The Norman Sicily Project: Documenting the Remains of Sicily’s Finest Hour

Jun 02, 2021 1046

Sicily is a well-known region of Italy and its culture has a feeling of familiarity to many, having helped shape American perceptions of Italian-Americans and the land from which their ancestors came.  Yet few are aware that the island was a crucible of exotic cultures – a land where eastern European, western European and North African influences were melded to create an extraordinary hybrid society.

Fewer still are aware that in the 1000s and 1100s the island was host to a rich and powerful kingdom headed by a family with roots in Normandy, a duchy in what today is northern France. The Normans in Sicily produced a culture that was so special that in 2015 the United Nations Educational, Scientific and Cultural Organization (UNESCO) inscribed on its World Heritage List nine monuments from this society – collectively known as the itinerary of Arab-Norman Palermo and the Cathedral Churches of Cefalù and Monreale.

These sites are now protected and measures have been taken to shield them from natural and human threats. However, at the same time, there are scores of structures that survive from the same culture that are not so fortunate. 

The Norman Sicily Project (NSP, normansicily.org (English) or sicilianormanna.it (Italian)) was begun in 2015 by Dawn Marie Hayes, professor of medieval history at Montclair State University, and her husband, Joseph Hayes, a senior software engineer in the private sector, to call attention to Sicily’s finest hour – a time when, far from the poverty and unemployment with which, unfortunately, the island has become associated – it was a shining light in the Mediterranean. Supported by funding from Montclair State as well as from the National Endowment for the Humanities, they have begun to develop a web app that records the monuments from this society, placing them geographically on a map with records that provide important information about them.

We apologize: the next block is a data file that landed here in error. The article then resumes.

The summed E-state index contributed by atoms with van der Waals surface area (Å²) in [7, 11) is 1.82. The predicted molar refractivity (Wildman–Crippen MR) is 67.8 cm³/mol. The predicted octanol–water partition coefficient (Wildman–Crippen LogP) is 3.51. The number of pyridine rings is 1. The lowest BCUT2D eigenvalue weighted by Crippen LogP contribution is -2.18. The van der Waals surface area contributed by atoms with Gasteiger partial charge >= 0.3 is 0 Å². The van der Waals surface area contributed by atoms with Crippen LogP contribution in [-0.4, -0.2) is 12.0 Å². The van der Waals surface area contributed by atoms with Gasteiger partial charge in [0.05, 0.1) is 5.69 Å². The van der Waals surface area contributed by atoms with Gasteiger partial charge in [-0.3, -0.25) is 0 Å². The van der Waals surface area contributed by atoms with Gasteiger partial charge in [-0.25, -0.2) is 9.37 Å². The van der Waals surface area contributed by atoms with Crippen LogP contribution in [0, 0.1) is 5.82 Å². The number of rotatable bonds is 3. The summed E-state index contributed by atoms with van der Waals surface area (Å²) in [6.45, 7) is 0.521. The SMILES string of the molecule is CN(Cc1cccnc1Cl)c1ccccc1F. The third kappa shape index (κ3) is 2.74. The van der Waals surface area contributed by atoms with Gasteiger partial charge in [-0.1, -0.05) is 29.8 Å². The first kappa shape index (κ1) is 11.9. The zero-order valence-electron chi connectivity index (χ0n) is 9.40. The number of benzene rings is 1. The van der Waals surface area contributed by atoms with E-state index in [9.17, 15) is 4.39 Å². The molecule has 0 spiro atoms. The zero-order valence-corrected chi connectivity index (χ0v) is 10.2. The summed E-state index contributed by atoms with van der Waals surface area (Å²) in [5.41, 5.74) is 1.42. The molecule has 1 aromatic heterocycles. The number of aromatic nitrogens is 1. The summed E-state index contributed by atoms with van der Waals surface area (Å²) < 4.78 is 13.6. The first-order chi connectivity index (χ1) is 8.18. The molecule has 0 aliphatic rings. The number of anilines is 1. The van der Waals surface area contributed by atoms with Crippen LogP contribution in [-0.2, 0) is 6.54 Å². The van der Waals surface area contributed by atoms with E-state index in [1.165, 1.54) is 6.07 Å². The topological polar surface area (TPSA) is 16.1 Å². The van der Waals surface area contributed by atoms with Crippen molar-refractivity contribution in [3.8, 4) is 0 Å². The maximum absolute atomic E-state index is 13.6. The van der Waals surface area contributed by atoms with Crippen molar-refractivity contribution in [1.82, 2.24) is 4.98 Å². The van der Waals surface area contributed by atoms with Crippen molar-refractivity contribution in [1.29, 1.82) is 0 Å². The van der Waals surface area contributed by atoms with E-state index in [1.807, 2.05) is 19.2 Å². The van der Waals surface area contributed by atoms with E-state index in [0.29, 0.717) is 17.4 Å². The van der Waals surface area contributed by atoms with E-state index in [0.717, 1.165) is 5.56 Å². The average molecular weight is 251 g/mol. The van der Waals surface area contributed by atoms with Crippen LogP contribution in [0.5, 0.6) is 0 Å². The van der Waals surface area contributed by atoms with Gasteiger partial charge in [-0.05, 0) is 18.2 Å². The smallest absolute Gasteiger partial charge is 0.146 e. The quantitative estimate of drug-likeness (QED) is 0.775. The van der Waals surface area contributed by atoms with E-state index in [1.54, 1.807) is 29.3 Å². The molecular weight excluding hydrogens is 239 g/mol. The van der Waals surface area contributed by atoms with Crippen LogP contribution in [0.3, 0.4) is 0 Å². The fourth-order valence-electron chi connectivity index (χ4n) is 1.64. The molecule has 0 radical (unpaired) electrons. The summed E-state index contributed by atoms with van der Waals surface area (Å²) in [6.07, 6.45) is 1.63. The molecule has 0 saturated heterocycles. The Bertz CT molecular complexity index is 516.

As of today, Sicily’s +/- 200 monasteries are visible on their map (http://normansicily.org/en/places/), along with over 4,000 images and videos for ones to which the team has been able to make field visits. The data that have been collected can be downloaded freely for personal use (http://normansicily.org/en/resources/).  A database of the society’s castles is also developed and other classes of monuments – such as churches – are being documented. 

In addition, in an attempt to help people understand how connected Norman Sicily was to other parts of Europe at this time, the team has created a kinship network graph for the ruling family which currently contains over 1,350 records (http://normansicily.org/en/people/). The site also includes a form that stakeholders can use to share information with the team for inclusion in the database, serving as a crowdsourcing platform for Norman Sicily’s cultural heritage. 

The site is currently in prototype form and Prof. Hayes is applying for additional funding to keep the project moving forward. One of the most interesting aspects is that the NSP brings together contemporary-oriented disciplines, such as the earth and computer sciences, to help reconstruct and interpret the past. The site is being developed using cutting-edge digital technologies and the team plans to leverage machine learning and predictive analytics in a fully-implemented web app that can help high school teachers and college professors more easily incorporate Sicily’s history in their courses, can support researchers as they develop new understandings of this fascinating society (some examples of early interpretations of the evidence may be found at http://normansicily.org/en/resources/engage/) and can offer a flexible model for other heritage-minded teams looking to electronically represent a community’s past. 

Questions or comments may be directed to Prof. Hayes at [email protected]

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